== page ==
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AIC-HEUNI webinar: Child sexual exploitation via online platforms - 18 June 2024

The webinar will be co-hosted by the European Institute for Crime Prevention and Control (HEUNI) and the Australian institute of Criminology (AIC) that explores sexual exploitation of children in Australia, and the role of technology in the facilitation of child sexual exploitation on Tuesday 18th June 2024 9.00-10.30 am (UTC+3, Helsinki time) and 4.00-5.30 pm (UTC+10, Canberra time).

There is growing evidence that child sex offenders use social media and dating platforms not only to target potential child victims, but also to find adults or young people who will facilitate the commercial sexual exploitation of children. Further, online domains can be used by perpetrators arrange offending, share information, and engage with one another.

This webinar presents recent research by the AIC examining:

  • the prevalence and nature of requests to facilitate child sexual exploitation,
  • the risk factors for mobile dating app/website users receiving requests to facilitate child sexual exploitation,
  • mobile dating app/website users’ experiences with receiving sexually exploitative requests from other users when they were under the age of 18,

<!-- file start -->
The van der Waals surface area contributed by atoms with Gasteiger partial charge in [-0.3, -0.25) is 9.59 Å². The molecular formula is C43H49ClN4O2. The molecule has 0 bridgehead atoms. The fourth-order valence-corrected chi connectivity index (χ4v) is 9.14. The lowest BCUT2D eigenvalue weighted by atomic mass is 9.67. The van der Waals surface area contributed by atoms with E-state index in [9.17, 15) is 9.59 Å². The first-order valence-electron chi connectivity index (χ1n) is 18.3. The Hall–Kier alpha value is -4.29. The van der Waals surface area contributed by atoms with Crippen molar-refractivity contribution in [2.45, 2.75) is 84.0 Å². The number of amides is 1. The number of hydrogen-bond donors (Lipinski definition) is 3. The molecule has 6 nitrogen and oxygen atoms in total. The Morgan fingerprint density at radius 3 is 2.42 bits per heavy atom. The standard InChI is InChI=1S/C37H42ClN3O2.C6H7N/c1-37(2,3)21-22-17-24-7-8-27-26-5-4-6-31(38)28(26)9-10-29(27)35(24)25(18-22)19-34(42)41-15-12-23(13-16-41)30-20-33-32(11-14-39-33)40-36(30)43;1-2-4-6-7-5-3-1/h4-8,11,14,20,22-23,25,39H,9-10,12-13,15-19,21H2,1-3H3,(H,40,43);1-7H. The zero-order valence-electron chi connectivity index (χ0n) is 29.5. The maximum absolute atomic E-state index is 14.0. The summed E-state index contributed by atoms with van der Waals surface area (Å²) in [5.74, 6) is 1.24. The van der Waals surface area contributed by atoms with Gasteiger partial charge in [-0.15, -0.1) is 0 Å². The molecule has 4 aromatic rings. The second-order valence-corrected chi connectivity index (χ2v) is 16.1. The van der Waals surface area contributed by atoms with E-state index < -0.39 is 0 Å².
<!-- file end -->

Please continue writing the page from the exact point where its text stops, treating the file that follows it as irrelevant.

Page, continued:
• how online domains allow perpetrators to engage with one another, and to leverage technology to support their offending.

  

 

 

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AIC: New research explores risk factors for Indigenous arrest and imprisonment


Link to:
Trends & issues 694: Towards an understanding of Indigenous arrest
Research report 32: Towards a theory of Indigenous contact with the criminal justice system

The Australian Institute of Criminology’s Indigenous Justice Research Program has released two reports on Indigenous contact with the criminal justice system. The research was led by the National Drug and Alcohol Research Centre at the University of New South Wales and used the National Aboriginal and Torres Strait Islander Social Survey to examine the factors that increase and decrease the risk of arrest.

  • Factors found to increase the risk of arrest among Indigenous Australians were illicit drug and alcohol use, high levels of psychological distress and being a member of the stolen generation. Protective factors included school completion, having a permanent home and having an above average income.
  • The strongest risk factor for Indigenous arrest was the use of illicit drugs and alcohol over the preceding 12 months, which increased the marginal risk of arrest by 14 percentage points.

The strongest protective factor was school completion, which reduced the risk of arrest by 7.9 percentage points.

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